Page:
An island is defined by its edges. Phebe looked across the water for her husband’s return whenever he was gone, until he sailed up in his boat and tied it fast. His name was Cornelius. It was a solid Dutch name, as was Vanderbilt, and both were common around New York Bay. The first of his family had arrived in America in 1650, when Jan Aertsen Van Der Bilt settled in the Dutch colony of New Netherlands. In 1715, long after the English had conquered the province and renamed it New York, one of Jan’s descendants had crossed the water to sparsely populated Staten Island. That one move was change enough, it seems, for the family that dispersed and multiplied there. The ensuing generations lived out their lives as farmers or tavern keepers, unmoved by the climactic North American war with France in the 1750s, the outbreak of revolution two decades later, the British occupation of their island, the triumph of independence, the ratification of the Constitution, and the swearing in of President George Washington in Manhattan.


From the Hardcover edition.
T.J. Stiles|Author Q&A

About T.J. Stiles

T.J. Stiles - The First Tycoon

Photo © Joanne Chan

T. J. Stiles has held the Gilder Lehrman Fellowship in American History at the Dorothy and Lewis B. Cullman Center for Scholars and Writers at the New York Public Library, taught at Columbia University, and served as adviser for the PBS series The American Experience. His first book, Jesse James: Last Rebel of the Civil War, won the Ambassador Book Award and the Peter Seaborg Award for Civil War Scholarship, and was a New York Times Notable Book. The First Tycoon won the National Book Award in 2009. He has written for The New York Times Book Review, Salon.com, Smithsonian, and the Los Angeles Times. He lives in San Francisco.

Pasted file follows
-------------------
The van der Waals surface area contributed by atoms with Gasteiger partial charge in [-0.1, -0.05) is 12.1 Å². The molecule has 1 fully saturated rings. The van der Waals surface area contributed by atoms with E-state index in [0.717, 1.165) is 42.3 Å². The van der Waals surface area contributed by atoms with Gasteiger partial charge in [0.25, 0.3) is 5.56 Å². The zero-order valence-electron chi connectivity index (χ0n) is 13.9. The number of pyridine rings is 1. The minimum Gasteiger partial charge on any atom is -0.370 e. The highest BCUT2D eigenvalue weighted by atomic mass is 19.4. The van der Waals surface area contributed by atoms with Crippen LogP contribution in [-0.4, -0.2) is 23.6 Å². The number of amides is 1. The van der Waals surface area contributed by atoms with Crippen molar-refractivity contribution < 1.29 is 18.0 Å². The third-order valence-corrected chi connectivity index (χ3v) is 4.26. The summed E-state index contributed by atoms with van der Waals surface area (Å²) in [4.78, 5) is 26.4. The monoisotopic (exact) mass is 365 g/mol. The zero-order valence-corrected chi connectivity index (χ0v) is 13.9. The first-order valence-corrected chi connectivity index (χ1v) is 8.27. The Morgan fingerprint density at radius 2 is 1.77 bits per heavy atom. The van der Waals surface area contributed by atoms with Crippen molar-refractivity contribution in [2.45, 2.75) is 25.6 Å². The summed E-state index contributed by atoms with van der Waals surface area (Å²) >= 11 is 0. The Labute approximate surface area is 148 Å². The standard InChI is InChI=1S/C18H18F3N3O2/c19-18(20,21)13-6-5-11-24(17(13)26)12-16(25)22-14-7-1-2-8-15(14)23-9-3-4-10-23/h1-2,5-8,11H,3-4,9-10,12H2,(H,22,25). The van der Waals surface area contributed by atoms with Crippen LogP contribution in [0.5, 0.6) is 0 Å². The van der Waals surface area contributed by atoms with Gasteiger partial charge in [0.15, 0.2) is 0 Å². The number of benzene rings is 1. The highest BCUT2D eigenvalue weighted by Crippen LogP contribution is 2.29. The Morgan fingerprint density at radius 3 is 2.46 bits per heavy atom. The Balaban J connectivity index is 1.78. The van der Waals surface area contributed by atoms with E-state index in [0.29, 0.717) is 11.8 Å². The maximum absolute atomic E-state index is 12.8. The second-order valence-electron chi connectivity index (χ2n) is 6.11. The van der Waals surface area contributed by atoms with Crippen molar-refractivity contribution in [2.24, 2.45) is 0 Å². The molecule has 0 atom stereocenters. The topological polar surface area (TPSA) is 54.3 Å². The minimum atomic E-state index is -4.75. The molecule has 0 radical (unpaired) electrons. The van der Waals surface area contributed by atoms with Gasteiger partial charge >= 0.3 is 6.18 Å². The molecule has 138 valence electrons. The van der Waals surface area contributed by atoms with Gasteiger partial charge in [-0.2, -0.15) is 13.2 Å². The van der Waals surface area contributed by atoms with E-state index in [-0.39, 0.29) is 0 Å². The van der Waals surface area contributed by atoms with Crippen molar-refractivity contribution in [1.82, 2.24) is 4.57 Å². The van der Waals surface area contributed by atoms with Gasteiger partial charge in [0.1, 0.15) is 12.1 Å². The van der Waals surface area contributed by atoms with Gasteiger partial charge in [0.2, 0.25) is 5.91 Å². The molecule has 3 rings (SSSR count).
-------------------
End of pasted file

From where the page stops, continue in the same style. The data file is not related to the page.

T.J. Stiles is represented by Random House Speakers Bureau (www.rhspeakers.com)

Author Q&A

Q: Your last book was a biography of Jesse James. What drew you to Cornelius Vanderbilt as your next subject?
A:
I was drawn by who he was as a person, the lack of writing about him, and the historical themes that defined his life.

Like Jesse James, Vanderbilt was man of action—decisive, dramatic, and always interesting. He courted physical danger, fought high-stakes financial battles, and always set the terms of his existence. Like Jesse James, Vanderbilt has not been the subject of much serious research. And like Jesse James, Vanderbilt opened a window on the making of modern America. Vanderbilt was central to the rise of the corporation, the emergence of Wall Street, and the birth of big business. His was a dramatic life played out on an enormous stage.

Q: How long have you been working on this book and what kind of research went into it?
A:
I worked on it for more than six years. My research was challenging because Vanderbilt kept no diary, preserved no letters, and left behind no collection of papers. Second, the last serious biography about him was written in 1942. The increasing digitization of newspapers and Congressional documents helped, but I did most of my work the old-fashioned way, digging through archives and sitting in front of microfilm readers. My biggest discovery came when I stumbled upon the Old Records Division of the New York County Clerk’s Office; I spent months there going through original lawsuit papers from as early as 1816. I uncovered entire episodes of Vanderbilt’s life that no one ever suspected—fistfights, steamboats ramming each other, inside trading and noncompetition agreements, details about his physical office and epic tales of betrayal. I also focused on Vanderbilt’s associates and rivals, and found priceless letters about him in their papers. Of course, I spent months more going through the papers of his various railroad corporations at the New York Public Library. I found so much new material that I decided to include a lengthy bibliographical essay.